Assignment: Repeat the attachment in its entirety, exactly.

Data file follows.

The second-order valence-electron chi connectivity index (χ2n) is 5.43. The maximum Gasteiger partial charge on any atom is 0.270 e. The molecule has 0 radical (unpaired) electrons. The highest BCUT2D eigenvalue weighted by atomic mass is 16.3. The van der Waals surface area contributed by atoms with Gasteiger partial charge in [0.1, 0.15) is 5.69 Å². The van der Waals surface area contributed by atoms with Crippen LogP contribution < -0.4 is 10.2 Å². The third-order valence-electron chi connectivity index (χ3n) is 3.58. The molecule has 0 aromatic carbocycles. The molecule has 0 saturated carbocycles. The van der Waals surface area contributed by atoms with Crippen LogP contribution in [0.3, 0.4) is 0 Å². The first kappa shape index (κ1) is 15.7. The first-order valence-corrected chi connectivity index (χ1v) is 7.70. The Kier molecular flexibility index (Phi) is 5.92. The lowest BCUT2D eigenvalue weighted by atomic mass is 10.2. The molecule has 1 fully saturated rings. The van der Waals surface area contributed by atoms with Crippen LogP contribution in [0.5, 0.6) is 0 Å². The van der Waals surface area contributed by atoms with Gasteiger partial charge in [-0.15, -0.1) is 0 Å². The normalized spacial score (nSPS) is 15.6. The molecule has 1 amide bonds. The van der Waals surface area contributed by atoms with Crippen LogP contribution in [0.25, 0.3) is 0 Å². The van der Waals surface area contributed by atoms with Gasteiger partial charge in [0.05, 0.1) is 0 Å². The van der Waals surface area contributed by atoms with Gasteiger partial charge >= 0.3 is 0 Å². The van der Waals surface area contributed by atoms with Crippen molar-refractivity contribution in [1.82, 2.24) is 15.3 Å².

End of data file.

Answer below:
The second-order valence-electron chi connectivity index (χ2n) is 5.43. The maximum Gasteiger partial charge on any atom is 0.270 e. The molecule has 0 radical (unpaired) electrons. The highest BCUT2D eigenvalue weighted by atomic mass is 16.3. The van der Waals surface area contributed by atoms with Gasteiger partial charge in [0.1, 0.15) is 5.69 Å². The van der Waals surface area contributed by atoms with Crippen LogP contribution < -0.4 is 10.2 Å². The third-order valence-electron chi connectivity index (χ3n) is 3.58. The molecule has 0 aromatic carbocycles. The molecule has 0 saturated carbocycles. The van der Waals surface area contributed by atoms with Crippen LogP contribution in [0.3, 0.4) is 0 Å². The first kappa shape index (κ1) is 15.7. The first-order valence-corrected chi connectivity index (χ1v) is 7.70. The Kier molecular flexibility index (Phi) is 5.92. The lowest BCUT2D eigenvalue weighted by atomic mass is 10.2. The molecule has 1 fully saturated rings. The van der Waals surface area contributed by atoms with Crippen LogP contribution in [0.5, 0.6) is 0 Å². The van der Waals surface area contributed by atoms with Gasteiger partial charge in [-0.15, -0.1) is 0 Å². The normalized spacial score (nSPS) is 15.6. The molecule has 1 amide bonds. The van der Waals surface area contributed by atoms with Crippen LogP contribution in [0.25, 0.3) is 0 Å². The van der Waals surface area contributed by atoms with Gasteiger partial charge in [0.05, 0.1) is 0 Å². The van der Waals surface area contributed by atoms with Gasteiger partial charge >= 0.3 is 0 Å². The van der Waals surface area contributed by atoms with Crippen molar-refractivity contribution in [1.82, 2.24) is 15.3 Å².